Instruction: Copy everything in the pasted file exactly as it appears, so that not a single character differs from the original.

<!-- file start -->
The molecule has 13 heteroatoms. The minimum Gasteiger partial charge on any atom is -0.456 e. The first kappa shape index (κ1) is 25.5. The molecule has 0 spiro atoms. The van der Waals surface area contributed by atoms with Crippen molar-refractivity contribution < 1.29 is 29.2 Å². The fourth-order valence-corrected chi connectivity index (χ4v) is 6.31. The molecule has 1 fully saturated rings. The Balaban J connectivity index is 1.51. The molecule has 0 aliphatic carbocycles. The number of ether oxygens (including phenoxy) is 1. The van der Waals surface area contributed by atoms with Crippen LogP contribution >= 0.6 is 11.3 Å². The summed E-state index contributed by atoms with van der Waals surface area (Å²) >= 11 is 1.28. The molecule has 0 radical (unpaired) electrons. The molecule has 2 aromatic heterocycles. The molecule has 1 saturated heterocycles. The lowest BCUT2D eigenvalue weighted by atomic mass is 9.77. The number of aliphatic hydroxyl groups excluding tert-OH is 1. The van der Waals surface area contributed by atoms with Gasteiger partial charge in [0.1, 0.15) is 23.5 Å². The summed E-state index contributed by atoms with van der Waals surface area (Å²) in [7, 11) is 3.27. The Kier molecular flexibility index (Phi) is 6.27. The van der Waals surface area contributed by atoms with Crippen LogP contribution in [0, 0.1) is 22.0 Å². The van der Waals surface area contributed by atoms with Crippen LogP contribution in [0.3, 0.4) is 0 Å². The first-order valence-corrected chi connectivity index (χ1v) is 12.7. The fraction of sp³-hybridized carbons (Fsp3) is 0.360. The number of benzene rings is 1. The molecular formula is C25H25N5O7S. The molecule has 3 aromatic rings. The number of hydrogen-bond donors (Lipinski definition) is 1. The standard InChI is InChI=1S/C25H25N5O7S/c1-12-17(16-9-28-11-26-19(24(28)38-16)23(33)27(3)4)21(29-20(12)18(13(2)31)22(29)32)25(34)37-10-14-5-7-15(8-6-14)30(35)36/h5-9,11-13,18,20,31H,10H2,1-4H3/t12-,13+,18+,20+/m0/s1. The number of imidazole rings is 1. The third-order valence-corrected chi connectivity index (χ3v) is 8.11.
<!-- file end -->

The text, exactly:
The molecule has 13 heteroatoms. The minimum Gasteiger partial charge on any atom is -0.456 e. The first kappa shape index (κ1) is 25.5. The molecule has 0 spiro atoms. The van der Waals surface area contributed by atoms with Crippen molar-refractivity contribution < 1.29 is 29.2 Å². The fourth-order valence-corrected chi connectivity index (χ4v) is 6.31. The molecule has 1 fully saturated rings. The Balaban J connectivity index is 1.51. The molecule has 0 aliphatic carbocycles. The number of ether oxygens (including phenoxy) is 1. The van der Waals surface area contributed by atoms with Crippen LogP contribution >= 0.6 is 11.3 Å². The summed E-state index contributed by atoms with van der Waals surface area (Å²) >= 11 is 1.28. The molecule has 0 radical (unpaired) electrons. The molecule has 2 aromatic heterocycles. The molecule has 1 saturated heterocycles. The lowest BCUT2D eigenvalue weighted by atomic mass is 9.77. The number of aliphatic hydroxyl groups excluding tert-OH is 1. The van der Waals surface area contributed by atoms with Gasteiger partial charge in [0.1, 0.15) is 23.5 Å². The summed E-state index contributed by atoms with van der Waals surface area (Å²) in [7, 11) is 3.27. The Kier molecular flexibility index (Phi) is 6.27. The van der Waals surface area contributed by atoms with Crippen LogP contribution in [0, 0.1) is 22.0 Å². The van der Waals surface area contributed by atoms with Crippen LogP contribution in [0.3, 0.4) is 0 Å². The first-order valence-corrected chi connectivity index (χ1v) is 12.7. The fraction of sp³-hybridized carbons (Fsp3) is 0.360. The number of benzene rings is 1. The molecular formula is C25H25N5O7S. The molecule has 3 aromatic rings. The number of hydrogen-bond donors (Lipinski definition) is 1. The standard InChI is InChI=1S/C25H25N5O7S/c1-12-17(16-9-28-11-26-19(24(28)38-16)23(33)27(3)4)21(29-20(12)18(13(2)31)22(29)32)25(34)37-10-14-5-7-15(8-6-14)30(35)36/h5-9,11-13,18,20,31H,10H2,1-4H3/t12-,13+,18+,20+/m0/s1. The number of imidazole rings is 1. The third-order valence-corrected chi connectivity index (χ3v) is 8.11.